Pacific Southwest, Region 9
Serving: Arizona, California, Hawaii, Nevada, Pacific Islands, Tribal Nations
EBMUD Helps Schools Reduce Health
Risks from Mercury Exposure
East Bay Municipal Utility District (EBMUD) was recognized by EPA for its innovative pilot program to help local schools and colleges remove dangerous mercury thermometers and similar devices from school buildings. The program is a unique partnership among EPA, EBMUD and Bay Area Schools to prevent exposure to mercury and avoid costly clean-ups of mercury spills.
EBMUD joined EPA’s National Partnership for Environmental Priorities (NPEP) in 2005 with a goal of collecting 25 pounds of mercury per year from educational institutions in its service area. Over the last five years EBMUD collected a total of 497 pounds of mercury, greatly exceeding its program goals and significantly reducing public and environmental health risks from mercury in the process.
Mercury is a highly toxic metal which effects the brain development of children and is often found in school science labs in older thermometers, barometers, switches, thermostats and other devices. Just a few drops of mercury can contaminate thousands of gallons of water, cause serious environmental damage and persist in the environment for many years. EBMUD has put in place several programs to prevent mercury pollution from getting into water treatment plants or into San Francisco Bay.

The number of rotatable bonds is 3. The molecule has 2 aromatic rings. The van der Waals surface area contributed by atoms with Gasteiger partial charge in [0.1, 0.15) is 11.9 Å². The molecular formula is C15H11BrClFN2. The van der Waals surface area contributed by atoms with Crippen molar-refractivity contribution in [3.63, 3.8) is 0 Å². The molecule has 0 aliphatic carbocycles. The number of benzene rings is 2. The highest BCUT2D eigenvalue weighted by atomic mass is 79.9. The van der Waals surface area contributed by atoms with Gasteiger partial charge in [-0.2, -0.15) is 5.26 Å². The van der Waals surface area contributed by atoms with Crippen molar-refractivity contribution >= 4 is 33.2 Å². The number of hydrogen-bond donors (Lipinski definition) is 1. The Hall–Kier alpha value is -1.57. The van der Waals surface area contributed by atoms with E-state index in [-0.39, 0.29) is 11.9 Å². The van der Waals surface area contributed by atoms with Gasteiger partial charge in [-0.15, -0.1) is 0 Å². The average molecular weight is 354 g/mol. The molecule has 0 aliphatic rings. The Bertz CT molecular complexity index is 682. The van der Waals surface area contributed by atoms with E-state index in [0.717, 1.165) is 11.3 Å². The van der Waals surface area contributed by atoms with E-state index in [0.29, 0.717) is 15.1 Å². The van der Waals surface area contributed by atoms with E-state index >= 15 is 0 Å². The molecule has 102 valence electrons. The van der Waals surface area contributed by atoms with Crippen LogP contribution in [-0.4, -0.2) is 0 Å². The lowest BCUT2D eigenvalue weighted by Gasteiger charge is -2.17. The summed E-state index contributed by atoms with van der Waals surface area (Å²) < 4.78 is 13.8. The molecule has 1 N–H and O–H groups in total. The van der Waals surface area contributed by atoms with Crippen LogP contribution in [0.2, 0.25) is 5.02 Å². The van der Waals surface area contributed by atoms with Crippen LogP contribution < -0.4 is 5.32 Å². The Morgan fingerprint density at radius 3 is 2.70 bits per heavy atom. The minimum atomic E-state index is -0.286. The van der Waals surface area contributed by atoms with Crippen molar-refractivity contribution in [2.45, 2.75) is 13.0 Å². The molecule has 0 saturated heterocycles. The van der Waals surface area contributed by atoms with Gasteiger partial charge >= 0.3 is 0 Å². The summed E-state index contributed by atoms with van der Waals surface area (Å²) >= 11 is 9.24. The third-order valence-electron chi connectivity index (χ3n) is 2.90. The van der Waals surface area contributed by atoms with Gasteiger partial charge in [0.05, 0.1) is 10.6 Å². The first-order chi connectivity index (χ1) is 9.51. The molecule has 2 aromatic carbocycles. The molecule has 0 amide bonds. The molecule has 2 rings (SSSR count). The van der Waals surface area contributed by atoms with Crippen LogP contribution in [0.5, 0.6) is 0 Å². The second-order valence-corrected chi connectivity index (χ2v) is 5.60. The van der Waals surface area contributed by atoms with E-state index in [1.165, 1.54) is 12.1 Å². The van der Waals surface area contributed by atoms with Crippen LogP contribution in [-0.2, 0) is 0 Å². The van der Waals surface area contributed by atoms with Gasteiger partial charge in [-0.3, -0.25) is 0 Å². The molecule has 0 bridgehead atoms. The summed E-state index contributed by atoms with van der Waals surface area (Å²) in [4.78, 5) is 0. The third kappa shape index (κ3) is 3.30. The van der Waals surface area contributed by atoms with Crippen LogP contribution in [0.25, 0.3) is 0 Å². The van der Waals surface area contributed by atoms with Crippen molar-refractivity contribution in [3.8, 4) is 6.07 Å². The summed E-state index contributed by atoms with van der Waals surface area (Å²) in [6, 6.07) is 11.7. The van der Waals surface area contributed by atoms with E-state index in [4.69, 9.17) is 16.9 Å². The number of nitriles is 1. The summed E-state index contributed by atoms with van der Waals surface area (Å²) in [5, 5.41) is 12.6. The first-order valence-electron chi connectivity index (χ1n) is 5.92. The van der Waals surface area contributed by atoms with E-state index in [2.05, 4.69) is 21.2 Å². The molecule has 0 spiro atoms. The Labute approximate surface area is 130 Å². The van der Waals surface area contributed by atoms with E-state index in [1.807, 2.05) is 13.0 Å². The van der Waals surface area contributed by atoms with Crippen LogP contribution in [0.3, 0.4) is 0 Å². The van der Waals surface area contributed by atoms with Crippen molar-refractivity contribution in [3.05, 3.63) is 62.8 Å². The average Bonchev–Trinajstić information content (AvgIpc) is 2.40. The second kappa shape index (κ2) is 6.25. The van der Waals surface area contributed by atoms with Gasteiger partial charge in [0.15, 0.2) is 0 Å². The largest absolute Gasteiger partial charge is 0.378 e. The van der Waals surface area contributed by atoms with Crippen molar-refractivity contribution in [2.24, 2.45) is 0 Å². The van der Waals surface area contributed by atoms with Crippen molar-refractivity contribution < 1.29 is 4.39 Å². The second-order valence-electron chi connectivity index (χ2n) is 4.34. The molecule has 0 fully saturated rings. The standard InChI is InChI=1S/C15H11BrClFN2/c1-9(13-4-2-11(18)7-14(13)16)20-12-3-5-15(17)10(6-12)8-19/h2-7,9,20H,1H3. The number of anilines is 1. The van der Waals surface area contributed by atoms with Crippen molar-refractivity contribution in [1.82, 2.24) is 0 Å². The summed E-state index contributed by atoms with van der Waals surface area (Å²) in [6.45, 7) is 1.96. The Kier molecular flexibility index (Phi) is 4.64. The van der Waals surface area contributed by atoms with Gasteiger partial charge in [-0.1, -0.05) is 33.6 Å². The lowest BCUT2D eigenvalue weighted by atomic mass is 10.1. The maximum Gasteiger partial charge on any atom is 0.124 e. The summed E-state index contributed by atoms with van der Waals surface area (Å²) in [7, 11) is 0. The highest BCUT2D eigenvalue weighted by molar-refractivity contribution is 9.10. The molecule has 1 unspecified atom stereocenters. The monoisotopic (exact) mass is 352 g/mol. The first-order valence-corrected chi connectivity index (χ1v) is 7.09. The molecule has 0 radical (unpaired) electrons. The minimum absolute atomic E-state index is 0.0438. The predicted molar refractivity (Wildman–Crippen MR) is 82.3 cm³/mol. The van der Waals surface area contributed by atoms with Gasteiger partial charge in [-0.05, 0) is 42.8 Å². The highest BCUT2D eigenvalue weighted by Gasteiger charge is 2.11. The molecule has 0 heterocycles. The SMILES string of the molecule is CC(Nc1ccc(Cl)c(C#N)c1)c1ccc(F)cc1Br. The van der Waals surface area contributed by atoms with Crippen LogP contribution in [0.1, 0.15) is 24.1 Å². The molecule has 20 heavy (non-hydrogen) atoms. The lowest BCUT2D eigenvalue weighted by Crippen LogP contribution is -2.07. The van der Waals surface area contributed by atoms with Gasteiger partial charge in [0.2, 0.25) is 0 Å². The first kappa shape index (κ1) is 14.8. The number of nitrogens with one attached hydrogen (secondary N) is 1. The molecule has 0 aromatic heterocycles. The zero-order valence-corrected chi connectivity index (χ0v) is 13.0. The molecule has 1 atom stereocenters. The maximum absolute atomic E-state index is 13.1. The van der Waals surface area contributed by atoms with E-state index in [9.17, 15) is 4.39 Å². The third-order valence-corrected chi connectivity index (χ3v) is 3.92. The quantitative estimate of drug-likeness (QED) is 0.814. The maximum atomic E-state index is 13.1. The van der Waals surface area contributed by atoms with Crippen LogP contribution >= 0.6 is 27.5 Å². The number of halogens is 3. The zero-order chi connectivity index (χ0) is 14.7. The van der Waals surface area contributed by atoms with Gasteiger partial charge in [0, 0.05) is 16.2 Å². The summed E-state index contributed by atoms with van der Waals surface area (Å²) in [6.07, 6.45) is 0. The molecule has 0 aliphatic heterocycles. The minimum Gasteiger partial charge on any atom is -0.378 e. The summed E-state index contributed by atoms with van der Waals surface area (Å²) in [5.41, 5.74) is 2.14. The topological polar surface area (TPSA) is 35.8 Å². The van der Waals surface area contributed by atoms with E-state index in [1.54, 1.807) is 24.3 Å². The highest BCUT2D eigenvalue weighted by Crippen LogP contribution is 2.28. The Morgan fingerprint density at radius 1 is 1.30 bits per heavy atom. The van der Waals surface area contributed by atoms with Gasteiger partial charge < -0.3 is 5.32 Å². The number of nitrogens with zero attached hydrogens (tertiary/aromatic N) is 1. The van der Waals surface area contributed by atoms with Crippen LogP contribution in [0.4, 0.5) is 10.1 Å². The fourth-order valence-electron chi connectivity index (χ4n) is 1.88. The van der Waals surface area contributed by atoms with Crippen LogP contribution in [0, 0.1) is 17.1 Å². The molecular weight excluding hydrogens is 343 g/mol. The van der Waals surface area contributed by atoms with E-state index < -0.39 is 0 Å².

Mercury presents special dangers in schools because children are often attracted to the silvery liquid and are unaware of the serious and even fatal health effects that can result from handling it. Schools often find it difficult to eliminate mercury because of safe handling concerns as well as the high cost involved in safe disposal.
On June 22, 2010, EPA Waste Division Director Jeff Scott presented EBMUD with a plaque recognizing its achievements as an NPEP partner and for the public health benefits that resulted. The program developed by EBMUD can be used as a model for other wastewater/utility districts around the country to help educational institutions reduce mercury and protect students and teachers as well as the environment.
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